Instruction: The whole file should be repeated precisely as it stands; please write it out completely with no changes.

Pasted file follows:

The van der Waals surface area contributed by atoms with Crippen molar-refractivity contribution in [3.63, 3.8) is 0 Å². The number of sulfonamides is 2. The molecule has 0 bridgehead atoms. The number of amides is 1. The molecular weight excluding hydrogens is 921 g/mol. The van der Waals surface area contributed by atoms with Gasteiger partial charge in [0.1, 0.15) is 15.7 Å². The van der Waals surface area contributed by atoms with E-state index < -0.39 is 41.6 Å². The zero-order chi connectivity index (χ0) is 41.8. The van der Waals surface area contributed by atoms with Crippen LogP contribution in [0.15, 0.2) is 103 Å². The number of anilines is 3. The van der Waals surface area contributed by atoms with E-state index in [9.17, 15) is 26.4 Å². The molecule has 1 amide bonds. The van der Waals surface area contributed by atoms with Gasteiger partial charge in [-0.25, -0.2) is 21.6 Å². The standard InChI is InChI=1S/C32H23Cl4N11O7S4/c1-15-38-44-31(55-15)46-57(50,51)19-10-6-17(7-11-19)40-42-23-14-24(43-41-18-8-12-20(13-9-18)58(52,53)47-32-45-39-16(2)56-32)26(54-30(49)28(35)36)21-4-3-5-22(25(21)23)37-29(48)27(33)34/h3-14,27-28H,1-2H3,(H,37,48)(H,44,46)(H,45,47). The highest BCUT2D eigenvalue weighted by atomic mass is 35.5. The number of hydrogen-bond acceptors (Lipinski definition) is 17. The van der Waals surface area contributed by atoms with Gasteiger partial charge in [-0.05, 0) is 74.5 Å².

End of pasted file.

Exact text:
The van der Waals surface area contributed by atoms with Crippen molar-refractivity contribution in [3.63, 3.8) is 0 Å². The number of sulfonamides is 2. The molecule has 0 bridgehead atoms. The number of amides is 1. The molecular weight excluding hydrogens is 921 g/mol. The van der Waals surface area contributed by atoms with Gasteiger partial charge in [0.1, 0.15) is 15.7 Å². The van der Waals surface area contributed by atoms with E-state index < -0.39 is 41.6 Å². The zero-order chi connectivity index (χ0) is 41.8. The van der Waals surface area contributed by atoms with Crippen LogP contribution in [0.15, 0.2) is 103 Å². The number of anilines is 3. The van der Waals surface area contributed by atoms with E-state index in [9.17, 15) is 26.4 Å². The molecule has 1 amide bonds. The van der Waals surface area contributed by atoms with Gasteiger partial charge in [-0.25, -0.2) is 21.6 Å². The standard InChI is InChI=1S/C32H23Cl4N11O7S4/c1-15-38-44-31(55-15)46-57(50,51)19-10-6-17(7-11-19)40-42-23-14-24(43-41-18-8-12-20(13-9-18)58(52,53)47-32-45-39-16(2)56-32)26(54-30(49)28(35)36)21-4-3-5-22(25(21)23)37-29(48)27(33)34/h3-14,27-28H,1-2H3,(H,37,48)(H,44,46)(H,45,47). The highest BCUT2D eigenvalue weighted by atomic mass is 35.5. The number of hydrogen-bond acceptors (Lipinski definition) is 17. The van der Waals surface area contributed by atoms with Gasteiger partial charge in [-0.05, 0) is 74.5 Å².